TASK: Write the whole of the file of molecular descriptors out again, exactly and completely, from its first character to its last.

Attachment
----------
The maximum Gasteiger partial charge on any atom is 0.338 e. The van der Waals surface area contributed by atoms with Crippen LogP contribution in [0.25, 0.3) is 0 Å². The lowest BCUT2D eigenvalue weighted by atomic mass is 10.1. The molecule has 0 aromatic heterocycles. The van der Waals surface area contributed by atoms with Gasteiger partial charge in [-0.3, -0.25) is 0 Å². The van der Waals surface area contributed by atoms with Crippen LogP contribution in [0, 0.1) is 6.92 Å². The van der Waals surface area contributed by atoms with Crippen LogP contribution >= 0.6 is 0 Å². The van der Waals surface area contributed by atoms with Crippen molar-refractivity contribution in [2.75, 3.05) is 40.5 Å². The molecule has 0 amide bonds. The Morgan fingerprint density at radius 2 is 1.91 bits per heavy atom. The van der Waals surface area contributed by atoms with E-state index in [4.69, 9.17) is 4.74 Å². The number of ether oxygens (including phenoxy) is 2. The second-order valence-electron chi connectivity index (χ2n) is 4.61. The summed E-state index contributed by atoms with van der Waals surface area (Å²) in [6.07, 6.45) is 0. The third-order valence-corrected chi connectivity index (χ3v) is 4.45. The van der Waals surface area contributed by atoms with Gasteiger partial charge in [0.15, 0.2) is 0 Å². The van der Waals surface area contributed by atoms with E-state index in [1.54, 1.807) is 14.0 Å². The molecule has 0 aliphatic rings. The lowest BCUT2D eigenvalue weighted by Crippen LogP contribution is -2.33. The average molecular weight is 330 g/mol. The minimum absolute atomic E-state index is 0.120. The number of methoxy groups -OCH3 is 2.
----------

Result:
The maximum Gasteiger partial charge on any atom is 0.338 e. The van der Waals surface area contributed by atoms with Crippen LogP contribution in [0.25, 0.3) is 0 Å². The lowest BCUT2D eigenvalue weighted by atomic mass is 10.1. The molecule has 0 aromatic heterocycles. The van der Waals surface area contributed by atoms with Gasteiger partial charge in [-0.3, -0.25) is 0 Å². The van der Waals surface area contributed by atoms with Crippen LogP contribution in [0, 0.1) is 6.92 Å². The van der Waals surface area contributed by atoms with Crippen LogP contribution >= 0.6 is 0 Å². The van der Waals surface area contributed by atoms with Crippen molar-refractivity contribution in [2.75, 3.05) is 40.5 Å². The molecule has 0 amide bonds. The Morgan fingerprint density at radius 2 is 1.91 bits per heavy atom. The van der Waals surface area contributed by atoms with E-state index in [4.69, 9.17) is 4.74 Å². The number of ether oxygens (including phenoxy) is 2. The second-order valence-electron chi connectivity index (χ2n) is 4.61. The summed E-state index contributed by atoms with van der Waals surface area (Å²) in [6.07, 6.45) is 0. The third-order valence-corrected chi connectivity index (χ3v) is 4.45. The van der Waals surface area contributed by atoms with Gasteiger partial charge in [0.15, 0.2) is 0 Å². The van der Waals surface area contributed by atoms with E-state index in [1.54, 1.807) is 14.0 Å². The molecule has 0 aliphatic rings. The lowest BCUT2D eigenvalue weighted by Crippen LogP contribution is -2.33. The average molecular weight is 330 g/mol. The minimum absolute atomic E-state index is 0.120. The number of methoxy groups -OCH3 is 2.